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Four Sponsor Sacrifices of the Heart

sacrifices of the heart Sponsorship brings to us sponsors both joys and blessings, but we also make certain sacrifices. For many, the monthly cost of sponsoring requires sacrifices — eating out less often, engaging in recreational activities less frequently, and so on.

But we make other, less recognized sacrifices, and they do cost us something. I call these “sacrifices of the heart,” and they call us to greater trust. What follow are four such sacrifices.

  1. When we are unable to visit the child

    Tausi is one of my first two sponsored children, along with Denisse. I have written about Tausi [3] previously in relation to the gifts we give our children.

    I had her first letter two months after I began sponsoring her — possibly sooner — and she was so expressive, so excited, so thankful for my sponsorship.

    I fell in love with her on the spot.

    The problem?

    She asked me, in almost every letter for at least two years, to come see her. She tried enticing me with references to her “beautiful country” and to the lovely garden at the child development center.

    Mostly, she simply asked when I was going to come see her.

    I knew the chances of that were slim.

    I began responding in the only way I could: by assuring her that I wanted to go, and “If it is in God’s plan, I will go to see you.”

    After she had received Jesus Christ as her Lord and Savior, I assured her that, even if we were never to meet in this life, we would surely meet at Jesus’ feet.

    I find that, as more time passes, my desire to meet Tausi in person grows stronger and deeper.

    I have to trust that God will give her joy and help her focus on her schooling, her time at the center, and her family — and that He will fill her heart with the hope in Christ of seeing her mom again, and seeing those who loved her on earth, also in heaven.

  2. When a child departs the program too soon

    This is a tough one. We do not always have the opportunity to write a final letter — or even to receive one.

    About a year after Maria, another sponsored child, had moved away from her child development center — and to an area where no Compassion program was available to her — she departed the program.

    Because of her circumstances, I had been waiting for that “shoe” to drop, and I was not surprised. But I did grieve, and initially, I was told that I could not write a letter because it could not be delivered.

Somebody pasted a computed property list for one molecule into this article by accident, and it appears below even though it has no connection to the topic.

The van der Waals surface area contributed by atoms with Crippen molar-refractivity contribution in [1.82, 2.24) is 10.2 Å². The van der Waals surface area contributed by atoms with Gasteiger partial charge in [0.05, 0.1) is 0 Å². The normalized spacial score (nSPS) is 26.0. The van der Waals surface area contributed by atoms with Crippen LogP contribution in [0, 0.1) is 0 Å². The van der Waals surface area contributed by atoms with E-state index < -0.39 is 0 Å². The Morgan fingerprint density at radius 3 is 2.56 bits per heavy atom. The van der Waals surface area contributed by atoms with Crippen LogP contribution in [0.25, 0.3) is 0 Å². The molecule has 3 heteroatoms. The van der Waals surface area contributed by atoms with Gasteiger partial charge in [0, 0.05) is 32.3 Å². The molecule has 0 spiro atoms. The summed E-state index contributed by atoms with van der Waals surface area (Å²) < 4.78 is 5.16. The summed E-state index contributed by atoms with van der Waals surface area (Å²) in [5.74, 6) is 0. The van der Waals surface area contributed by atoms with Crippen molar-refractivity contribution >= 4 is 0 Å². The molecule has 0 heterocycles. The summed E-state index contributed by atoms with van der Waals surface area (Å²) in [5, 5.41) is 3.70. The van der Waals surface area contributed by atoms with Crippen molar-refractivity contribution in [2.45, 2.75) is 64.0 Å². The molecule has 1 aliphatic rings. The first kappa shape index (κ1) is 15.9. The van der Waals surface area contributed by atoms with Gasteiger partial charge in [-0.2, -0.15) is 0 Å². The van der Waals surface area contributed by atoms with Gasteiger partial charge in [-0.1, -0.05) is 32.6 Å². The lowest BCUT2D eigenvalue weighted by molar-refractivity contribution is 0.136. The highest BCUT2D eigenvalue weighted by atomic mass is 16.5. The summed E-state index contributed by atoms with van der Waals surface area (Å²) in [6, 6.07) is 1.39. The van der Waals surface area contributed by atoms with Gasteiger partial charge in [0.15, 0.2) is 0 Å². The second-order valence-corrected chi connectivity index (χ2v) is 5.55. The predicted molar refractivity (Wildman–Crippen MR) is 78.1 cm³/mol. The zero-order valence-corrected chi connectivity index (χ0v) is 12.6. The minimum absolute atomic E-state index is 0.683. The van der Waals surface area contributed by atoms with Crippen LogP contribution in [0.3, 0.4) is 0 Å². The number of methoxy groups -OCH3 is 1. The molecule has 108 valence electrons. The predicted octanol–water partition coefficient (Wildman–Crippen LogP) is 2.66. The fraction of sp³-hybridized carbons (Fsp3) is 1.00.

Months later, I received a final letter from her, and all my grief rose to the top. I continue to pray for her, and I still am called to entrust her to our Father in heaven.

  3. When a child’s parent dies

    A few years ago, I received a letter from Tausi telling me that her mother had died. She added that, at 13, she thought she was too young to lose her mom, and I agreed.

    I cried for her, and I cried because she could not see me sharing her grief. Would a few words in a letter convey my care for her? I wanted to hop a plane and go wrap my arms around her, but that was out of the question.I had to trust that her Father in heaven would comfort her and keep her strong.

  4. When a child dies

    I have not faced this one yet, and for that I am thankful. But for those who have, the finality of the news must be just devastating. No final letter can be written, and probably none will be received.

    I am well acquainted with grief, and this is one possibility that I hope I never face. Losing a sponsored child in death, even if we’ve never met face to face, requires the whole grief process, an ultimate letting go, and trust that we will meet again in heaven. What else can we do?

    I had never thought of these experiences as sacrifices that sponsors make until I sat recently listening to one of the speakers at the Willow Creek Association’s Global Leadership Summit.

    Not everyone will agree that sacrifice is an issue for a sponsor facing these experiences. And to the extent that they are, we make them out of love.

    But child sponsorship [4], especially through such a relational ministry as Compassion, is not all warm fuzzies and feeling blessed. We experience losses or hear of our sponsored child’s losses, and our hearts break.

    We want to jump in and fix whatever is wrong; we can’t do that for our own children, and we certainly can’t do that for our sponsored kids.

    We have to entrust them to the Lord, over and over and over again. We have to remember that God is good, He is able, and He is faithful, and one day, all will be made right. So be it.

Can you think of other “sacrifices of the heart” that call or have called you to greater trust?